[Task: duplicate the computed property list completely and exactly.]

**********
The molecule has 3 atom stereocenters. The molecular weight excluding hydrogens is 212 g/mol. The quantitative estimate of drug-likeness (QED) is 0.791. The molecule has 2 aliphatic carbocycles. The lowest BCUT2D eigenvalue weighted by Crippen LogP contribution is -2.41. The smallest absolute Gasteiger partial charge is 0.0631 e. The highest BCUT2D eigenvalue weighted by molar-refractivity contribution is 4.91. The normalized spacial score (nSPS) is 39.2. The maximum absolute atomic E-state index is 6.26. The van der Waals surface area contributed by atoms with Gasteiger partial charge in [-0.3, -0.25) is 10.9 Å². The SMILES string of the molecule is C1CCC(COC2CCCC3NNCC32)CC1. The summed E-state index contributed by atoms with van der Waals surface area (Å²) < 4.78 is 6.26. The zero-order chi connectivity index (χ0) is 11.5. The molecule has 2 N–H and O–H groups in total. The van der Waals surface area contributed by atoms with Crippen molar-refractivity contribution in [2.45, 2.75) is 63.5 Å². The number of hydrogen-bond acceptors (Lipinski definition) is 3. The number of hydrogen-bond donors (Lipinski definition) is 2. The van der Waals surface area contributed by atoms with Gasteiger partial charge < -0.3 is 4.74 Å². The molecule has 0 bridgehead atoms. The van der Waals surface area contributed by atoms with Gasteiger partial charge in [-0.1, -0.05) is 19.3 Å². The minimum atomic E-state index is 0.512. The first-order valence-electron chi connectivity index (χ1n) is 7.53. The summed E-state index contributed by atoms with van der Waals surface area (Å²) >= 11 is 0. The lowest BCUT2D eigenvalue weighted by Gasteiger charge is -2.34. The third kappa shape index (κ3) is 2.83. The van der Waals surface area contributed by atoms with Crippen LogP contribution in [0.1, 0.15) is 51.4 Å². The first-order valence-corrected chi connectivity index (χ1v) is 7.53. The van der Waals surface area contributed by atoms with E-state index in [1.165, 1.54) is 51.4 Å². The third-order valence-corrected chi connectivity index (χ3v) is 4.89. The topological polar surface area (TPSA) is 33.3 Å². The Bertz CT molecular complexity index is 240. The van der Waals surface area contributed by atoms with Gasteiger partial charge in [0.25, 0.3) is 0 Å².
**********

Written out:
The molecule has 3 atom stereocenters. The molecular weight excluding hydrogens is 212 g/mol. The quantitative estimate of drug-likeness (QED) is 0.791. The molecule has 2 aliphatic carbocycles. The lowest BCUT2D eigenvalue weighted by Crippen LogP contribution is -2.41. The smallest absolute Gasteiger partial charge is 0.0631 e. The highest BCUT2D eigenvalue weighted by molar-refractivity contribution is 4.91. The normalized spacial score (nSPS) is 39.2. The maximum absolute atomic E-state index is 6.26. The van der Waals surface area contributed by atoms with Gasteiger partial charge in [-0.3, -0.25) is 10.9 Å². The SMILES string of the molecule is C1CCC(COC2CCCC3NNCC32)CC1. The summed E-state index contributed by atoms with van der Waals surface area (Å²) < 4.78 is 6.26. The zero-order chi connectivity index (χ0) is 11.5. The molecule has 2 N–H and O–H groups in total. The van der Waals surface area contributed by atoms with Crippen molar-refractivity contribution in [2.45, 2.75) is 63.5 Å². The number of hydrogen-bond acceptors (Lipinski definition) is 3. The number of hydrogen-bond donors (Lipinski definition) is 2. The van der Waals surface area contributed by atoms with Gasteiger partial charge < -0.3 is 4.74 Å². The molecule has 0 bridgehead atoms. The van der Waals surface area contributed by atoms with Gasteiger partial charge in [-0.1, -0.05) is 19.3 Å². The minimum atomic E-state index is 0.512. The first-order valence-electron chi connectivity index (χ1n) is 7.53. The summed E-state index contributed by atoms with van der Waals surface area (Å²) >= 11 is 0. The lowest BCUT2D eigenvalue weighted by Gasteiger charge is -2.34. The third kappa shape index (κ3) is 2.83. The van der Waals surface area contributed by atoms with Crippen LogP contribution in [0.1, 0.15) is 51.4 Å². The first-order valence-corrected chi connectivity index (χ1v) is 7.53. The van der Waals surface area contributed by atoms with E-state index in [1.165, 1.54) is 51.4 Å². The third-order valence-corrected chi connectivity index (χ3v) is 4.89. The topological polar surface area (TPSA) is 33.3 Å². The Bertz CT molecular complexity index is 240. The van der Waals surface area contributed by atoms with Gasteiger partial charge in [0.25, 0.3) is 0 Å².